“Today, military cooperation is considered to be one of the most important aspects of their ties,” said Alvite Ningthoujam, a Ph.D. candidate at India’s Jawaharlal Nehru University who has researched India-Israel military cooperation with the Begin-Sadat Center for Strategic Studies at Bar-Ilan University in Israel.

Ningthoujam explained that the Indo-Israeli military relationship has evolved over the years “from a mere seller-buyer relationship” to a “relationship that has been transformed into that of joint collaborations.”

“India imports very sophisticated weapon systems such as missiles, arms and ammunition, electronic warfare systems, radio-communication systems, Unmanned Aerial Vehicles, etc., and there are several other deals in the pipeline,” Ningthoujam said.

Even though their military ties are strong, Israel and India have shared a mixed relationship since 1992, largely as a result of the Congress Party’s years of vocal support for the Palestinian cause as well as its reluctance to criticize Iran’s nuclear program.

But this hasn’t been the case universally in India. Modi’s conservative Bharatiya Janata Party, which now has outright majority control of India’s parliament for the first time in the country’s history, has longstanding warm ties with Israel dating back to when the BJP was part of a government coalition in the late 1990s and early 2000s.

“We are sure the BJP will give a boost to India-Israel relations based on past experience with BJP,” Bernstein-Reich said.

Ideological affinity aside, many inside the BJP are extremely grateful for the discrete military support Israel provided to India during its 1999 Kargil War with Pakistan, when Russia and other allies refused to help India.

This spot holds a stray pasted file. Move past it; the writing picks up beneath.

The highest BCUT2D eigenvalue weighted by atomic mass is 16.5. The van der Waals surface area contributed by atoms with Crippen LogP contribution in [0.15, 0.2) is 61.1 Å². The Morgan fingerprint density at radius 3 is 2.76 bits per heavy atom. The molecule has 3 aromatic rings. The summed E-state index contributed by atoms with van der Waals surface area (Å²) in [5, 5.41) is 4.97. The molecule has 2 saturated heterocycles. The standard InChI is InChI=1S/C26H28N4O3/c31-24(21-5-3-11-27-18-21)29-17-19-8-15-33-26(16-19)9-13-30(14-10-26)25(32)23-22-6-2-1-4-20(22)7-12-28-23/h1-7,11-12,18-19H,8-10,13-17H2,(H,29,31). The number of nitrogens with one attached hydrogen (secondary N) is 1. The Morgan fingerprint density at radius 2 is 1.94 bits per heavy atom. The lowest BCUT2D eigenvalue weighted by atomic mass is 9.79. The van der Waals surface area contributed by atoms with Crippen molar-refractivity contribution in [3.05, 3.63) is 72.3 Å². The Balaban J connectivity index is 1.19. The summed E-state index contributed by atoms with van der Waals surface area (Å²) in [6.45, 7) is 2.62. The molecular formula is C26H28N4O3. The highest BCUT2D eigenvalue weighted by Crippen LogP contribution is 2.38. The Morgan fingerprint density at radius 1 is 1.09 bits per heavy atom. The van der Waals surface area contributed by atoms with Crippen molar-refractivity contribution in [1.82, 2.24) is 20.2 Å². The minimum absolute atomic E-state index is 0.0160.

In recognition of Israel’s support, top BJP officials visited Israel in 2000, which eventually led to former Israeli Prime Minister Ariel Sharon’s historic visit to India in 2003.

Like the rest of the BJP, Modi “understands that Israel needs India for political reasons as a strategic ally, something that wasn’t there before, because India needed the oil of Arab countries, including Iran,” Bernstein-Reich said.

With his anti-terror attitude, Modi “will want to keep Israel close to him and not at a distance, like the Congress Party did,” she added.

Bernstein-Reich, who has worked as a technology entrepreneur in India and Israel for the past 17 years, met with Modi during his visit to Israel in 2007 as part of a high-tech agricultural conference. Modi, who served as chief minister of the Indian state of Gujarat from 2001 to 2014, forged strong ties with Israeli businesses during that time. India has a decentralized form of government, in which individual states and their leadership can develop economic and bilateral ties with foreign nations.

Under Modi’s leadership, Israeli companies poured billions of dollars of investment into Gujarat in areas such as industrial research, solar and thermal power, pharmaceuticals, infrastructure, and water recycling and desalination plants.